All of this creates inefficiencies and saps the valuable time of frontline care team members. And despite the wealth of time being poured into scheduling and executing patient services, there’s very little data to show for it. No visibility into performance metrics, repeatable workflows, or data insights.
"Despite the wealth of time being poured into scheduling and executing patient services, there’s very little data to show for it. No visibility into performance metrics, repeatable workflows, or data insights."
This inefficiency is expensive. THE US SPENDS 50% MORE PER CAPITA ON HEALTHCARE THAN ANY OTHER COUNTRY, YET WASTES 25% OF ALL HEALTHCARE SPENDING due to an inability to correctly allocate time.
Total annual waste in the healthcare sector is estimated to be between $760-935 billion, with $694.5 BILLION DOLLARS WASTED DUE TO POOR CARE LOGISTICS AND ADMINISTRATIVE COMPLEXITY.
A New Category to Bridge the Needs of Patients and Hospitals
Enter Patient Logistics. Patient logistics aims to reduce healthcare waste and promote best practices through transparent, clear coordination & execution of ALL healthcare-related services, which saves hospitals and other medical facilities their most valuable resource: time. Simultaneously, it allows patients to be put at the center of the healthcare system, improving the quality of care and overall health of each patient affected.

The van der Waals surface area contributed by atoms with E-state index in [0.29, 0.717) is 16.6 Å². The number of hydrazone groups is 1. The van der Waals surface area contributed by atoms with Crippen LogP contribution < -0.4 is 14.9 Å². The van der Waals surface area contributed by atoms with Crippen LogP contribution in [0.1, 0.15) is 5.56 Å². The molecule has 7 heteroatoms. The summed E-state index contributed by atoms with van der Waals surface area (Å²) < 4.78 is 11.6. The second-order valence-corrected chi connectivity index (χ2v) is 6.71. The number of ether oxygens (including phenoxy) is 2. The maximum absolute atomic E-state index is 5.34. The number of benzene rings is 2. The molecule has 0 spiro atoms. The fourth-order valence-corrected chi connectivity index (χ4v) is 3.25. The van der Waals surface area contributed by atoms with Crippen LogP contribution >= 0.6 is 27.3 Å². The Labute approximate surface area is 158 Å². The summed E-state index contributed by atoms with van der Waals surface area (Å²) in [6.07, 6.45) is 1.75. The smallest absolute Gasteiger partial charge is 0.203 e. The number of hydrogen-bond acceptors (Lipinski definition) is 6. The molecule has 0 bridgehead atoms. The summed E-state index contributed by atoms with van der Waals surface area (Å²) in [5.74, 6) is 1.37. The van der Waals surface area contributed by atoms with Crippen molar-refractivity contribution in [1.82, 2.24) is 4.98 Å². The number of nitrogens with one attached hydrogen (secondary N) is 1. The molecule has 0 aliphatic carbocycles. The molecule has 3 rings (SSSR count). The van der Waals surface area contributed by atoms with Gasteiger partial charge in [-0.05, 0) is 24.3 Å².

Patient Logistics: Modern planning, scheduling, and execution around the delivery of healthcare services — Ultimately, anything patients need to get or stay healthy.
Patient logistics expands the patient’s care team to not only include nurses, physicians, and specialists, but also the Uber drivers, Durable Medical Equipment companies, meal delivery providers, and other service providers who contribute to the health and healing of a patient throughout their journey. It focuses on strong, healthy networks of providers across all ranges of services.
From archaic to software-powered
From siloed to collaborative
From one-off effort to repeatable
From data-poor to data-rich — and hence improvable
From limited choice to a healthy marketplace